Day 021 25th. Feb.2010 Puerto Chiapas Mexico

Woke to the day after the night before. Clear skies and calm seas. Looking around the ship one could see the results of the front we tried to avoid: we sailed off course for four hours but still had 104 mile per winds and seas to match. Comparable to what one experiences around Cape Horn according to our Captain. The ship was listing to the side some 15 degrees. Imagine the wait staff still trying to serve meals! Crockery was smashing to the floor, tables tilting over, wine glasses dancing across the white linen,people sitting in their chairs sliding from the tables. A few glass doors were smashed but quickly repaired today. The swimming pool was like a tsunami and had to be emptied.
Coming through the entrance of the port of Chiapas one could see for miles along the coastline. Blue waves lapping the black sand beaches.Rows of grass thatched roofs of little fishing huts lined the shore their occupants casting nets for bait fish. A line of volcanic mountains just visible in the early morning sky.
Down the gangplank and off to the visitor centre. Joined  couple of Canadians and took a mini-bus to Tapachula city near the Guatemalan border and then on to the Izapa ruins which proved to be disappointing. The area is really only a ball park albeit it is very old. The ruins are built up, pyramid style, of rocks set into a type of concrete. There were some ceremonial stelae but little else.  We were expecting much more. One little gem was a young girl sitting under a cocoa tree offering chocolate samples and selling coffee beans and necklaces made from the coffee beans. One or two dollars and one can have a caffeine fix forever.
The town centre had its charm. Again the use of the paints colours yellow,blue pink and green. Surrounding the square were large trees under which the locals, mainly men again, sat, eating their lunch, drinking and generally just relaxing. Near-by the balloon man was attracting the little ones. To the east side was the Church... A pale yellow cement structure with red islamic style domes on the roof, housing a dark solemn interior. The city hall edged the west of the park. A few arts and crafts of the area were displayed for sale. Little llama wool animals, cotton cloths and clothing with hand stitch work in coloured cotton and animals carved from coconut shells. Behind the church was the local market. Street after street, rather more like lanes than streets, lined both sides with stalls selling whatever one could think of. Cars, trucks, push-bikes and vendors vying for space between. Food cooking in upside down woks, bright yellow chicken meat being dissected next to a stall displaying the brightest coloured bras and panties. Fushia pink, yellow, lime green, parrot red, stacked high on top of each other. I don’t know how one would find the correct size. Maybe there was only one size! just choose your colour. Moving on, the familiar smell of seafood reached our nostrils. Prawns and crabs sitting amongst some ice attracted the flies as well as buyers. Locals were busy both serving as well as shopping while drinking coconut milk from either a coconut cut open or from a plastic bag filled with milk and ice, sealed with a rubber band and a straw inserted at the top. The streets were teaming with people and the associated odours noise and colour. On the footpath two local ladies set up a plank on some boxes and displayed their freshly baked pineapple cake, creme caramel and a-so-fresh it was still warm, custard tart. 100 pesos and we were hooked. Passing by as we ate were four men carrying the wooden xylophone. Have instrument and make music.The men can make that thing sing. Around another corner, in fact behind the public toilets, two men were flat out typing on antiquated typewriters. It seemed to be some pseudo-government service as they were typing documents for people who sat, answered questions and waited for their type-written pages. Appearing everywhere were the tourist police offering help, in fact asking if we needed anything. Great help, especially from the good looking signorina who was poured into her designer jeans.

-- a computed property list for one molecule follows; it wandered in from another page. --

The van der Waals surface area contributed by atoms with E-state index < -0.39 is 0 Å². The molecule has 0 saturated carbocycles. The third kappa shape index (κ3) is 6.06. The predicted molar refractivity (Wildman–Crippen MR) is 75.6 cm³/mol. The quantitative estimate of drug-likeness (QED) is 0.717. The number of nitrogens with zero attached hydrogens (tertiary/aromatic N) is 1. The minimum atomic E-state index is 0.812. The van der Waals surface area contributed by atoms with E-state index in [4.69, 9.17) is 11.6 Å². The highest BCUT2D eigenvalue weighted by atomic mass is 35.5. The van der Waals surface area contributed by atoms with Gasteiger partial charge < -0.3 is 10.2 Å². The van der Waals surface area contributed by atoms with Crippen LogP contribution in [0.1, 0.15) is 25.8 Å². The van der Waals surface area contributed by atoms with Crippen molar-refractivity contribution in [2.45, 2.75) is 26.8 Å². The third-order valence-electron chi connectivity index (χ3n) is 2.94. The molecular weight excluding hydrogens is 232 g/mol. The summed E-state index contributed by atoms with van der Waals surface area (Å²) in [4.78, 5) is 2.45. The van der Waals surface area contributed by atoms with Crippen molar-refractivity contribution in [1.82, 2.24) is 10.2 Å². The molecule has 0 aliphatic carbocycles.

Found no tourist areas in the town but at the port some artists had set themselves up in a type of brush covered pyramid. Other locals were employed to perform traditional dance for the tourist. We made it back on board thankful the air-con was operating. The high humidity drained our energies.